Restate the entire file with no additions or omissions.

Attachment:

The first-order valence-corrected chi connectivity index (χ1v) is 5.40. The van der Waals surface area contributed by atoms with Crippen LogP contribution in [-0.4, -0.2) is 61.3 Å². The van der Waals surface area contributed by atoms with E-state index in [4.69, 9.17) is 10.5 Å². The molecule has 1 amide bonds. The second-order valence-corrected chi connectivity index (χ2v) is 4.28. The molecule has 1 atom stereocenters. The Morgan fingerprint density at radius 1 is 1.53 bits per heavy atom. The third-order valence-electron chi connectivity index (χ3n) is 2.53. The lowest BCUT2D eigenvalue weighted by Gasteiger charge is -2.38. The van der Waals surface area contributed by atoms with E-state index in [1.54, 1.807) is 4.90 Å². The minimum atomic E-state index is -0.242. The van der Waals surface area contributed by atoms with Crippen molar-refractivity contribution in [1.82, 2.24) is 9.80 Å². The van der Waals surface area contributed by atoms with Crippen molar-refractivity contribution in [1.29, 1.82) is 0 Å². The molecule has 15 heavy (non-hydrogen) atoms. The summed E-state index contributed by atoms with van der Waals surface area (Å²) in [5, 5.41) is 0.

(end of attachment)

The first-order valence-corrected chi connectivity index (χ1v) is 5.40. The van der Waals surface area contributed by atoms with Crippen LogP contribution in [-0.4, -0.2) is 61.3 Å². The van der Waals surface area contributed by atoms with E-state index in [4.69, 9.17) is 10.5 Å². The molecule has 1 amide bonds. The second-order valence-corrected chi connectivity index (χ2v) is 4.28. The molecule has 1 atom stereocenters. The Morgan fingerprint density at radius 1 is 1.53 bits per heavy atom. The third-order valence-electron chi connectivity index (χ3n) is 2.53. The lowest BCUT2D eigenvalue weighted by Gasteiger charge is -2.38. The van der Waals surface area contributed by atoms with E-state index in [1.54, 1.807) is 4.90 Å². The minimum atomic E-state index is -0.242. The van der Waals surface area contributed by atoms with Crippen molar-refractivity contribution in [1.82, 2.24) is 9.80 Å². The van der Waals surface area contributed by atoms with Crippen molar-refractivity contribution in [1.29, 1.82) is 0 Å². The molecule has 15 heavy (non-hydrogen) atoms. The summed E-state index contributed by atoms with van der Waals surface area (Å²) in [5, 5.41) is 0.